At Temple Normanton Junior Academy, we aim to deliver a History curriculum that is accessible to all and that will maximise the outcomes for every child so that they know more, remember more and understand more. Our teaching of History will help pupils gain a secure knowledge and understanding of Britain’s past and that of the wider world. The curriculum is structured in a way that allows for children to make links between current and previous learning. Teachers use the long term plans for History to make comparisons between historical periods previously taught, developing children’s chronological knowledge and understanding from the Stone Age to present day.
We want children to be curious to know more about the past and to have the skills required to explore their own interests. History lessons focus on working as historians and developing historical skills.
We aim to enable children to ask perceptive questions, think critically, weigh evidence, sift arguments, and develop perspective and judgement. It is important for children to develop a sense of identity through learning about the past and we want them to know how history has shaped their own lives.
Teachers use a variety of teaching and learning styles in their history lessons to develop pupils’ knowledge, skills and understanding in history.
The children’s understanding and knowledge of historical facts will be broadened through the teaching of the following key skills and concepts:
- Chronological knowledge and understanding
- Range and depth of historical knowledge
- Historical enquiry
- Organisation and communication
- Interpretation of History and historical perspective
- Change and continuity
- Cause and consequence
- Similarity and difference
The long-term and medium-term plans map out the skills and themes covered each term for each year group. These plans define what we will teach and where links to prior learning can be built on.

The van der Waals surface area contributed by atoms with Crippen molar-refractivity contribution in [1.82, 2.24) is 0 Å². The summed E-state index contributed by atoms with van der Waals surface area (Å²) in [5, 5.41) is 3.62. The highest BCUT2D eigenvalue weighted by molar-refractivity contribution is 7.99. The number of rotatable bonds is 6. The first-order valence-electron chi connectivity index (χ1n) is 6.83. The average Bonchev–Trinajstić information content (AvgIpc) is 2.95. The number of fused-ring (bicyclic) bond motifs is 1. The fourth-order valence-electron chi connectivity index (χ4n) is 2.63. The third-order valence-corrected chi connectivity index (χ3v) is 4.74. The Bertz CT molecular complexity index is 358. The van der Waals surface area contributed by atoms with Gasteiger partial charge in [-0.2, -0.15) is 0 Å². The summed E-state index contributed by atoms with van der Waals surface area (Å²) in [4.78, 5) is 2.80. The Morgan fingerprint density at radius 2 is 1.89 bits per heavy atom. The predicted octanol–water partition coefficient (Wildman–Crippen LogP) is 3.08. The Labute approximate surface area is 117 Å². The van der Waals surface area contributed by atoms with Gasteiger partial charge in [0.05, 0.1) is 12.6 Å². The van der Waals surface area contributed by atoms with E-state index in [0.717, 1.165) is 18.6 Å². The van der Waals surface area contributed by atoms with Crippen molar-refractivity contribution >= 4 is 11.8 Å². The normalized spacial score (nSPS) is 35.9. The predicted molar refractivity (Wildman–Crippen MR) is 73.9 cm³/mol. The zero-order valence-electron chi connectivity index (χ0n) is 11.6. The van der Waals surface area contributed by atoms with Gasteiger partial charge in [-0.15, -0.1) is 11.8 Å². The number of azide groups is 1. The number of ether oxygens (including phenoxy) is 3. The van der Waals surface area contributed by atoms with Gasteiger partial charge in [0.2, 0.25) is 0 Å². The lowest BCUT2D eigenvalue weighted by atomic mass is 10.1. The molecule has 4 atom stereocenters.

History in the Early Years
Young children explore the past through their environment, family history and stories. There are many opportunities for children to talk about past and present events in their own lives and in the lives of family members. Children enjoy asking and answering questions and are encouraged to question why things happen and give explanations. Stories are used to sequence events and develop their use of language relating to time.
History in Key Stages 1 and 2
In KS1, pupils develop an awareness of the past, using common words and phrases relating to the passing of time. They create timelines to help them know where the people and events they study fit within a chronological framework and identify similarities and differences between ways of life in different periods. They use a wide vocabulary of everyday historical terms. They use a range of sources to develop their understanding of key features of events. In order to ensure this progression, pupils are taught about changes within living memory and extend to go beyond the living memory. For example, they are taught about the Great Fire of London, as well as the lives of significant individuals in the past who have contributed to national and international achievements.
In KS2, the pupils continue to develop a chronologically secure knowledge and understanding of British, local and world history, establishing clear narratives within and across the periods they study. Through their thinking about the cause and consequences of people and past events on Britain and the world today, they devise historically valid questions and construct informed responses, using a variety of sources and their historical interpretation and enquiry of this. They use their organisation and communication skills, to display the deeper knowledge gained, to meet the needs of the end of key stage National Curriculum expectations. A good progression of skills and vocabulary can be seen through the progression map and planning.
Assessment in History is an ongoing process. Teachers will make informal judgements about pupil’s progress and attainment as they observe them throughout lessons and mark their work.
At the end of each term, teachers will decide on a pupil’s level of attainment noting which children are:
- Working above the age-related expectations
- Working at the age-related expectations
- Working towards the age-related expectations
These judgements will be made in line with the Long-Term Curriculum Plan and National Curriculum.
The impact of teaching and learning will be evident in our pupils’ enthusiasm for History and their curiosity to know more about the past, evidenced through classwork and displays, engagement in lessons and through pupil voice. Work will evidence the range of themes being covered, concepts which are continually revisited, and the cross curricular links made to other subjects.
Children in Year 1 and 2 visited Chesterfield to learn about George Stephenson.
Children in Y3/4 enjoyed being Romans for an afternoon as a launch to their topic learning. They loved dressing up in Togas and learning a Roman songs.
Visit to Holocaust Museum